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While surviving a disaster is never easy, for many it's actually the aftermath that can be the most challenging. After a crisis, you may find yourself among a large group of people under some very difficult conditions. It might be in a private residence, a public school being used as a makeshift shelter, or maybe it's the worse of the worst — thousands of people packed like cattle into a large public structure.
Think the Superdome during Hurricane Katrina in 2005, where hordes of tired, hungry, thirsty, highly stressed-out people were shoehorned into tight quarters for extended periods of time without adequate resources. Add in the sweat, the smells, the crying, the collective desperation, and you can understand how the situation can quickly get very ugly.
What is Close-Quarter Etiquette?
Many of us have heard the phrase close-quarter battle, or CQB. It's a term used to describe combat in tight spaces — say, in a house or aboard a United Airlines flight — that severely limit movement and visibility which forces a change of tactics. In many respects, close-quarter etiquette (CQE) is similar.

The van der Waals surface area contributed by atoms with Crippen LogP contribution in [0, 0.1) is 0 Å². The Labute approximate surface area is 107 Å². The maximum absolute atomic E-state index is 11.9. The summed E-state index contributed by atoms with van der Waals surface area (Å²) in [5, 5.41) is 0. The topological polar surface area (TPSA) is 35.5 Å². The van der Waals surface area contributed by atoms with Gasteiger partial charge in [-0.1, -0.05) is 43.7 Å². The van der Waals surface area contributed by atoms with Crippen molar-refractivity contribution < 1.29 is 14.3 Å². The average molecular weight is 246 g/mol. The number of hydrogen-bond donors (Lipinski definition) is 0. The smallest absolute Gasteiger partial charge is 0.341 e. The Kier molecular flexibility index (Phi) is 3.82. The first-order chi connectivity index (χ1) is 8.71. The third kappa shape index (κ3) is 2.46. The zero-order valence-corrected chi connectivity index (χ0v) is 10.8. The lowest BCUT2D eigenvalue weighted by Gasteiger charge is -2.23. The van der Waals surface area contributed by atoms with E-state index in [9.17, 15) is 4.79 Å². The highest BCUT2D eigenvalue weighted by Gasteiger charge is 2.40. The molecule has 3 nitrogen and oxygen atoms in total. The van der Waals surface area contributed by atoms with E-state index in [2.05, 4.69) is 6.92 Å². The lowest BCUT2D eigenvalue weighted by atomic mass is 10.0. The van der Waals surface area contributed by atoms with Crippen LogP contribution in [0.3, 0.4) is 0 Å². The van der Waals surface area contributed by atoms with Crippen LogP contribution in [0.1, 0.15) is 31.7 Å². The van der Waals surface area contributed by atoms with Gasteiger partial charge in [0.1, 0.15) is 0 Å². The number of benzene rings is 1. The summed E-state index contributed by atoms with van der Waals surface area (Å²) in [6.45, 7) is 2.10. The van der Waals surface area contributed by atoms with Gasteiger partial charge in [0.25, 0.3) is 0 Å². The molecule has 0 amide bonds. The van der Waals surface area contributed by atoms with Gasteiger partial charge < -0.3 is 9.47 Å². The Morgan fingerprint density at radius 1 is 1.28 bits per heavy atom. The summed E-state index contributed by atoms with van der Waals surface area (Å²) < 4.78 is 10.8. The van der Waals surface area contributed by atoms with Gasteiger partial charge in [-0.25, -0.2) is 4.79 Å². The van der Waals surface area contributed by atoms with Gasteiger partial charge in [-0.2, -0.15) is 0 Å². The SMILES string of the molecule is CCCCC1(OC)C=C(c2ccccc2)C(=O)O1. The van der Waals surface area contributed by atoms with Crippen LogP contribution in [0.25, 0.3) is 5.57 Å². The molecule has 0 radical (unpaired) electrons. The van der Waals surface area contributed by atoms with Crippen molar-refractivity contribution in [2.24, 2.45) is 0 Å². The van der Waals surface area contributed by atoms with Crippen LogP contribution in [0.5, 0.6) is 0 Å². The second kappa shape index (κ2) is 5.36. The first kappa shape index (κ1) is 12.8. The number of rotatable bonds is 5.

We use the term CQE to describe interactions between people in small areas where movement is so limited that the everyday standard of interpersonal behavior may no longer be practical.
Think of it as a code of behavior, a series of common-sense guidelines for situations where groups of people are forced to coexist within a confined area for an extended period of time. CQE requires establishing and respecting boundaries, observing proper sanitation/hygiene and safety procedures, employing stress-management skills, and showing consideration and respect for others.
Being cooped up with a bunch of people after a crisis can be nerve-racking, extremely uncomfortable, and even contentious at times. People generally have every intention of remaining calm and level-headed in the face of adversity, but after just a few days tempers can flare and folks may not be as agreeable as they were in the early stages of the crisis.
Just about now some of you reading this article may be thinking, “Who cares about being nice to one another when we're all trying our best just to survive?”